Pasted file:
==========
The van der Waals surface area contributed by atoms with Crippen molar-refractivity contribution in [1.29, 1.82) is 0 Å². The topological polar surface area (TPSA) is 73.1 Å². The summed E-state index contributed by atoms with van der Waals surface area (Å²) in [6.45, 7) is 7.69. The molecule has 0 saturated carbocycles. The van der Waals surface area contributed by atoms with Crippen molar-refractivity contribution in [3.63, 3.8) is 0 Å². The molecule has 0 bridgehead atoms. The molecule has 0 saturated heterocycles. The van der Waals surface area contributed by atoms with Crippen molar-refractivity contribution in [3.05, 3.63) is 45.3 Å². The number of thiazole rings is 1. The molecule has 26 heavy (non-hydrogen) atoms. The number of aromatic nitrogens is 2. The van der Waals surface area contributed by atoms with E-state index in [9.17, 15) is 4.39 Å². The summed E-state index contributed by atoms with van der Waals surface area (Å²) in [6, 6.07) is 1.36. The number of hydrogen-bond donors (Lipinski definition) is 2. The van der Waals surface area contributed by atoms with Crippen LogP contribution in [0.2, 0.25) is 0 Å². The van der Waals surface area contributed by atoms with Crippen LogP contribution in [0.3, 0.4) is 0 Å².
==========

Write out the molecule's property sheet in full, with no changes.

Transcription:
The van der Waals surface area contributed by atoms with Crippen molar-refractivity contribution in [1.29, 1.82) is 0 Å². The topological polar surface area (TPSA) is 73.1 Å². The summed E-state index contributed by atoms with van der Waals surface area (Å²) in [6.45, 7) is 7.69. The molecule has 0 saturated carbocycles. The van der Waals surface area contributed by atoms with Crippen molar-refractivity contribution in [3.63, 3.8) is 0 Å². The molecule has 0 bridgehead atoms. The molecule has 0 saturated heterocycles. The van der Waals surface area contributed by atoms with Crippen molar-refractivity contribution in [3.05, 3.63) is 45.3 Å². The number of thiazole rings is 1. The molecule has 26 heavy (non-hydrogen) atoms. The number of aromatic nitrogens is 2. The van der Waals surface area contributed by atoms with E-state index in [9.17, 15) is 4.39 Å². The summed E-state index contributed by atoms with van der Waals surface area (Å²) in [6, 6.07) is 1.36. The number of hydrogen-bond donors (Lipinski definition) is 2. The van der Waals surface area contributed by atoms with Crippen LogP contribution in [0.2, 0.25) is 0 Å². The van der Waals surface area contributed by atoms with Crippen LogP contribution in [0.3, 0.4) is 0 Å².